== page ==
The news of the day is that Tesla bought around 79% of Maxwell’s shares on May the 15th, 2019, after the acquisition offer was extended twice. The original proposal was from February 4th, 2019, and was discussed well by our authors in “Tesla Inks Deal To Acquire Maxwell Technologies In Stock Deal” and “The Ultracapacitors, Electrodes, & Battery Manufacturing Tech Tesla Gets With Maxwell Technologies.”
To make it clear that this is a 100% merger, the stock not offered is converted to a right to get Tesla shares and cash on the same conditions as the shares offered and accepted in the acquisition. They are not shares any more — they are essentially IOUs.
It is a short but very important announcement. Now let’s look a bit more closely at what Tesla bought.
Maxwell Technology was a company specialized in high-quality supercapacitors. A supercapacitor is a kind of electricity storage device that can charge and discharge very fast and many thousands of times without any wear and tear. But the density of energy is very low, making supercapacitors unusable as permanent storage. It has been speculated, though, that use of supercapacitors could enable better storage and reuse of braking energy, making EV’s better track cars.
Perhaps, but that is not what made Maxwell a target for Tesla. Maxwell developed a way to improve battery production. The company’s own estimate was that, in time, Maxwell could grow to a many-billion-dollar company, multiplying their stock value at least tenfold and perhaps a hundredfold. If only they could bring the patents to production. An excellent description of the technology is in an article by Randy Carlson, “Tesla and Maxwell: Assessing the deal.”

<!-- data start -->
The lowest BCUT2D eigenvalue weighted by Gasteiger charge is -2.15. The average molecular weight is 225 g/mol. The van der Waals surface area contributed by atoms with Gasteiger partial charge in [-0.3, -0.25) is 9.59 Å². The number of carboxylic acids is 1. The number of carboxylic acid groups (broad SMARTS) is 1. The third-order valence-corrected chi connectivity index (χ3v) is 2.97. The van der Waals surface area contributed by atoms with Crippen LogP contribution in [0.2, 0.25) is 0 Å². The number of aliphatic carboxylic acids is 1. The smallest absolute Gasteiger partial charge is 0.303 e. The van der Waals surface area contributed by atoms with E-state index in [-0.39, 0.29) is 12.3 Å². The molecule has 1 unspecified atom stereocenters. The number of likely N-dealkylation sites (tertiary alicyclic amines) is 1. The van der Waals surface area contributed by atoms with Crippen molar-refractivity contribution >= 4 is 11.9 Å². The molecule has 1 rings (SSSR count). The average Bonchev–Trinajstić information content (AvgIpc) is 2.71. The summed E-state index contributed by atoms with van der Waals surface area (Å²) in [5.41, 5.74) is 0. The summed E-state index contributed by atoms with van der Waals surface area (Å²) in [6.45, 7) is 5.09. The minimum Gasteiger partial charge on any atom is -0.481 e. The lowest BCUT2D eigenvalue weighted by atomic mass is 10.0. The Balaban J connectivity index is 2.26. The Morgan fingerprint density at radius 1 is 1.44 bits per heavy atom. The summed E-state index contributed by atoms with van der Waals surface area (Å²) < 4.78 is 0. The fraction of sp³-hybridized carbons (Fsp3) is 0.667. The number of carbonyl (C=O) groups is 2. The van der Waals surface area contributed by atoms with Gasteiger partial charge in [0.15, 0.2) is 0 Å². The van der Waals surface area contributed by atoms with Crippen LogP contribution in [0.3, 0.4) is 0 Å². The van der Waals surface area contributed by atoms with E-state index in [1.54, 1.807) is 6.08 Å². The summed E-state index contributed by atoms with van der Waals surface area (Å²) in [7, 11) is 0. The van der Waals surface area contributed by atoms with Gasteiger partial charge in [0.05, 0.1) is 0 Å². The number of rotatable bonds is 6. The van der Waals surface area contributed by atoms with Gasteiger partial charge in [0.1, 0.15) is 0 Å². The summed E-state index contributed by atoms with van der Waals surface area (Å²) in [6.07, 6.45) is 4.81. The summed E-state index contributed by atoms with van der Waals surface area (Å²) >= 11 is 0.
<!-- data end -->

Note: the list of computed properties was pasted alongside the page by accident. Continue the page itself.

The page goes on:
To become so valuable, you need customers for your batteries and/or other battery companies willing to use your technology for a fee. Alas, only Tesla was a little bit interested. Tesla and Panasonic can likely realize the billions in saving on battery production that Maxwell predicted. Others?
This would give Tesla, currently having already the lowest cost batteries, an unassailable advantage over the competition for the coming years. The questions are how fast this can be incorporated into the Panasonic processes at GF1, and how big the savings will really be.
For the time being, Maxwell will continue with its business all over the world. Too many employees and customers and contracts to do anything else.
What the future will bring we can only guess. I would not be surprised if the capacitor business gets a management buyout after the battery technology is transferred to Tesla.
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